Felix is a classic Murray character, all dry, warm wit and a bottomless source of colorful life anecdotes delivered with hangdog magnetism. He’s like a Saint Bernard in man’s clothes, with man’s refined tastes and antediluvian beliefs on romance. “Monogamy and marriage are based on the concept of property,” he says while whisking Laura off to dinner. His driver, Musto (Musto Pelinkovicci), kindly rebuffs him as Laura rolls her eyes. Felix is full of fun facts handcrafted to justify his lifelong inability to keep it in his pants, a weakness that led to the dissolution of his marriage to Laura’s mother and also burdened her with pain she still carries as an adult. He isn’t husband material. He isn’t really father material, either, except that he performs a father’s partial function as the de facto good time parent, a role men adopt because that’s the job culture hires them for.

Laura delights in his antics in spite of herself, and though Murray is likely to be the recipient of the bulk of critical praise, it’s Jones who anchors On the Rocks. Hers might not be the flashier role, but it is the meatier one. All Murray has to do to bring Felix to gregarious life is reach into his bag of Murray tricks, which isn’t to discount his work as much as properly contextualize it. On the other hand, Jones spins Laura out of whole cloth—creating a character whose aspirations are many and often conflicting. She loves her girls and clearly relishes time spent with them, and yet she could use time for herself, and she could also use time to jump Dean’s bones if only Dean was there, except he’s never really there even when he’s there. There’s an ache in Jones’ eyes and gravity tugging at the corner of her mouth. She’s helpless to her dad’s wiles. Everyone is, including Coppola and the audience. A night out with Felix, even for the purposes of staking out a philandering hubby, sounds irresistible, but the hangover the next day leaves bruises on the soul.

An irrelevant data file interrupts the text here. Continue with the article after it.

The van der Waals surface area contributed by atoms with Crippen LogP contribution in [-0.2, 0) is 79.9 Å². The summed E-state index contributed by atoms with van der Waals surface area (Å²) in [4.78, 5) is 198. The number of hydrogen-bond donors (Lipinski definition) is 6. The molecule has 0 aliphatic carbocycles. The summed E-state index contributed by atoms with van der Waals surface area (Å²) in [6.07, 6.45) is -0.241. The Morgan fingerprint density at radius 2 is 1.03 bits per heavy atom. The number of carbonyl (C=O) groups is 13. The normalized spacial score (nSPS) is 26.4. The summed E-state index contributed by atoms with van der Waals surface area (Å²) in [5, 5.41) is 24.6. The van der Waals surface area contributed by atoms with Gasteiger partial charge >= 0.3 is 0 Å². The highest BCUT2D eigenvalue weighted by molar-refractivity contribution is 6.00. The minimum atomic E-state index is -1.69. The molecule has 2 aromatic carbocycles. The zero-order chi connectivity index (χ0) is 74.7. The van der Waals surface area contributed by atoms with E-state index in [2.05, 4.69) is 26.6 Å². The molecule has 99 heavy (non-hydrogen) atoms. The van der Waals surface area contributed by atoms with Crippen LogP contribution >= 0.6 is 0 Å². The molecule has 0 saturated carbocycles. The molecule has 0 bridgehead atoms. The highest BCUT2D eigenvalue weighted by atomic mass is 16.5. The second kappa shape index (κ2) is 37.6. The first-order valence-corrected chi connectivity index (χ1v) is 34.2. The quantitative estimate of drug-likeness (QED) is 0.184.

That’s a symptom of late-stage infantilism. On the Rocks suggests that men grown old are really just babies with an insatiable need for the world to love them, their kids—their daughters—in particular. Their childishness is revealed by the volume of their charisma: the taller the tales, the costlier the tab, the more blatant the flirt, the more extravagant the lifestyle, the more a man’s insecurity is revealed. Laura is at once drawn to and repelled by Felix. In light of Felix’s screed to young Laura, this is the inevitable crest of their bond, but Coppola’s gentle, yearning filmmaking generates sympathy for the father and empathy for the daughter. To an extent, many dads probably want to be Felix, if not in terms of affluence or material possessions then for his indomitable affability. None of them want Laura to read them to fifth the way she does Felix, though. In On the Rocks, contempt is the cost of cool.

Director: Sofia Coppola
Writer: Sofia Coppola
Starring: Rashida Jones, Bill Murray, Marlon Wayans
Release Date: October 2, 2020


Bostonian culture journalist Andy Crump covers the movies, beer, music, and being a dad for way too many outlets, perhaps even yours. He has contributed to Paste since 2013. You can follow him on Twitter and find his collected work at his personal blog. He’s composed of roughly 65% craft beer.